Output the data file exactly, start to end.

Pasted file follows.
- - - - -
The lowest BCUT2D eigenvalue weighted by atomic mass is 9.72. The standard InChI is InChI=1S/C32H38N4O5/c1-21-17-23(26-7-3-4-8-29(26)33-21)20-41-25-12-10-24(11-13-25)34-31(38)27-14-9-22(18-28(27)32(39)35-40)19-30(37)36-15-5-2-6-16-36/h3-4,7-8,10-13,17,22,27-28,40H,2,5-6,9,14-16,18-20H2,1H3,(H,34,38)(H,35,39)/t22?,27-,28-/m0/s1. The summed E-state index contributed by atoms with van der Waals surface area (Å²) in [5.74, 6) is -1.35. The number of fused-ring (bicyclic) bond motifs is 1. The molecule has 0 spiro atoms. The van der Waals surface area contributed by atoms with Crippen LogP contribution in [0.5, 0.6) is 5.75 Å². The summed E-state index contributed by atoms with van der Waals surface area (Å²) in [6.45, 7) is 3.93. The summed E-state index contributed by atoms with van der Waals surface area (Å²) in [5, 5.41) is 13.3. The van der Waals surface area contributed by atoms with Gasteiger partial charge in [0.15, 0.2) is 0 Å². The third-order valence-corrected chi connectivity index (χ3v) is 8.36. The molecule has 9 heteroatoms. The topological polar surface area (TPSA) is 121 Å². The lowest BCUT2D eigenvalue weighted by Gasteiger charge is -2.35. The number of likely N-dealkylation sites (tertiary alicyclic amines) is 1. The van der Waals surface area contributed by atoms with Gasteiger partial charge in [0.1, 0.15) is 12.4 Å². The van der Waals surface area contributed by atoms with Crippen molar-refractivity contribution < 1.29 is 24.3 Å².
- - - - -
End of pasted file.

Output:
The lowest BCUT2D eigenvalue weighted by atomic mass is 9.72. The standard InChI is InChI=1S/C32H38N4O5/c1-21-17-23(26-7-3-4-8-29(26)33-21)20-41-25-12-10-24(11-13-25)34-31(38)27-14-9-22(18-28(27)32(39)35-40)19-30(37)36-15-5-2-6-16-36/h3-4,7-8,10-13,17,22,27-28,40H,2,5-6,9,14-16,18-20H2,1H3,(H,34,38)(H,35,39)/t22?,27-,28-/m0/s1. The summed E-state index contributed by atoms with van der Waals surface area (Å²) in [5.74, 6) is -1.35. The number of fused-ring (bicyclic) bond motifs is 1. The molecule has 0 spiro atoms. The van der Waals surface area contributed by atoms with Crippen LogP contribution in [0.5, 0.6) is 5.75 Å². The summed E-state index contributed by atoms with van der Waals surface area (Å²) in [6.45, 7) is 3.93. The summed E-state index contributed by atoms with van der Waals surface area (Å²) in [5, 5.41) is 13.3. The van der Waals surface area contributed by atoms with Gasteiger partial charge in [0.15, 0.2) is 0 Å². The third-order valence-corrected chi connectivity index (χ3v) is 8.36. The molecule has 9 heteroatoms. The topological polar surface area (TPSA) is 121 Å². The lowest BCUT2D eigenvalue weighted by Gasteiger charge is -2.35. The number of likely N-dealkylation sites (tertiary alicyclic amines) is 1. The van der Waals surface area contributed by atoms with Gasteiger partial charge in [0.1, 0.15) is 12.4 Å². The van der Waals surface area contributed by atoms with Crippen molar-refractivity contribution < 1.29 is 24.3 Å².